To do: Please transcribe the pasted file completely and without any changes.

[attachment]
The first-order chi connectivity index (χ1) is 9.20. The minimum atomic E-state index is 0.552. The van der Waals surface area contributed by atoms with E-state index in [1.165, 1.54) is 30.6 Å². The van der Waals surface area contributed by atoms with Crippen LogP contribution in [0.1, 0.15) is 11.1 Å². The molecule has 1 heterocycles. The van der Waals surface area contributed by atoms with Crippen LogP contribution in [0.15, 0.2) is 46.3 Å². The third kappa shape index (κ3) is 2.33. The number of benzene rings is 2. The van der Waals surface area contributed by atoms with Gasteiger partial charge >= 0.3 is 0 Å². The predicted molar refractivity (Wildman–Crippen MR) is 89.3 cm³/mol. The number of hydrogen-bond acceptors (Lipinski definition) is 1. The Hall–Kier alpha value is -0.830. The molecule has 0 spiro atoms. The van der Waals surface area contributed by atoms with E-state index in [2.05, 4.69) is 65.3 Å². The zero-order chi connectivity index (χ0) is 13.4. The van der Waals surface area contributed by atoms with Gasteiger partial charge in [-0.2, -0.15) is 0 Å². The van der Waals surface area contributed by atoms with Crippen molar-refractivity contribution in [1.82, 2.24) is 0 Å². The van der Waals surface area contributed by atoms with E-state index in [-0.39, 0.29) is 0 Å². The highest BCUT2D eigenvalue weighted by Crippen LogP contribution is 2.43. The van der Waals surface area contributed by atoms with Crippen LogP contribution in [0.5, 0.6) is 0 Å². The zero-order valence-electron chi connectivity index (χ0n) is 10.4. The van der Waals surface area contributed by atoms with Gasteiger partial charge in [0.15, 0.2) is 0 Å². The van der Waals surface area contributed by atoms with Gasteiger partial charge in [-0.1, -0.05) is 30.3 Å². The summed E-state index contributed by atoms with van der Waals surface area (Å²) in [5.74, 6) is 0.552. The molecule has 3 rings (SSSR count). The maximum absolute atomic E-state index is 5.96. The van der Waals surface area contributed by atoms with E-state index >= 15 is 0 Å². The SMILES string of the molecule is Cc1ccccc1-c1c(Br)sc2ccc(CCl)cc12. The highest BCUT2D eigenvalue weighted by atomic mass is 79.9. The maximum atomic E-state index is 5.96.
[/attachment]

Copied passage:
The first-order chi connectivity index (χ1) is 9.20. The minimum atomic E-state index is 0.552. The van der Waals surface area contributed by atoms with E-state index in [1.165, 1.54) is 30.6 Å². The van der Waals surface area contributed by atoms with Crippen LogP contribution in [0.1, 0.15) is 11.1 Å². The molecule has 1 heterocycles. The van der Waals surface area contributed by atoms with Crippen LogP contribution in [0.15, 0.2) is 46.3 Å². The third kappa shape index (κ3) is 2.33. The number of benzene rings is 2. The van der Waals surface area contributed by atoms with Gasteiger partial charge >= 0.3 is 0 Å². The predicted molar refractivity (Wildman–Crippen MR) is 89.3 cm³/mol. The number of hydrogen-bond acceptors (Lipinski definition) is 1. The Hall–Kier alpha value is -0.830. The molecule has 0 spiro atoms. The van der Waals surface area contributed by atoms with E-state index in [2.05, 4.69) is 65.3 Å². The zero-order chi connectivity index (χ0) is 13.4. The van der Waals surface area contributed by atoms with Gasteiger partial charge in [-0.2, -0.15) is 0 Å². The van der Waals surface area contributed by atoms with Crippen molar-refractivity contribution in [1.82, 2.24) is 0 Å². The van der Waals surface area contributed by atoms with E-state index in [-0.39, 0.29) is 0 Å². The highest BCUT2D eigenvalue weighted by Crippen LogP contribution is 2.43. The van der Waals surface area contributed by atoms with Crippen LogP contribution in [0.5, 0.6) is 0 Å². The zero-order valence-electron chi connectivity index (χ0n) is 10.4. The van der Waals surface area contributed by atoms with Gasteiger partial charge in [0.15, 0.2) is 0 Å². The van der Waals surface area contributed by atoms with Gasteiger partial charge in [-0.1, -0.05) is 30.3 Å². The summed E-state index contributed by atoms with van der Waals surface area (Å²) in [5.74, 6) is 0.552. The molecule has 3 rings (SSSR count). The maximum absolute atomic E-state index is 5.96. The van der Waals surface area contributed by atoms with E-state index >= 15 is 0 Å². The SMILES string of the molecule is Cc1ccccc1-c1c(Br)sc2ccc(CCl)cc12. The highest BCUT2D eigenvalue weighted by atomic mass is 79.9. The maximum atomic E-state index is 5.96.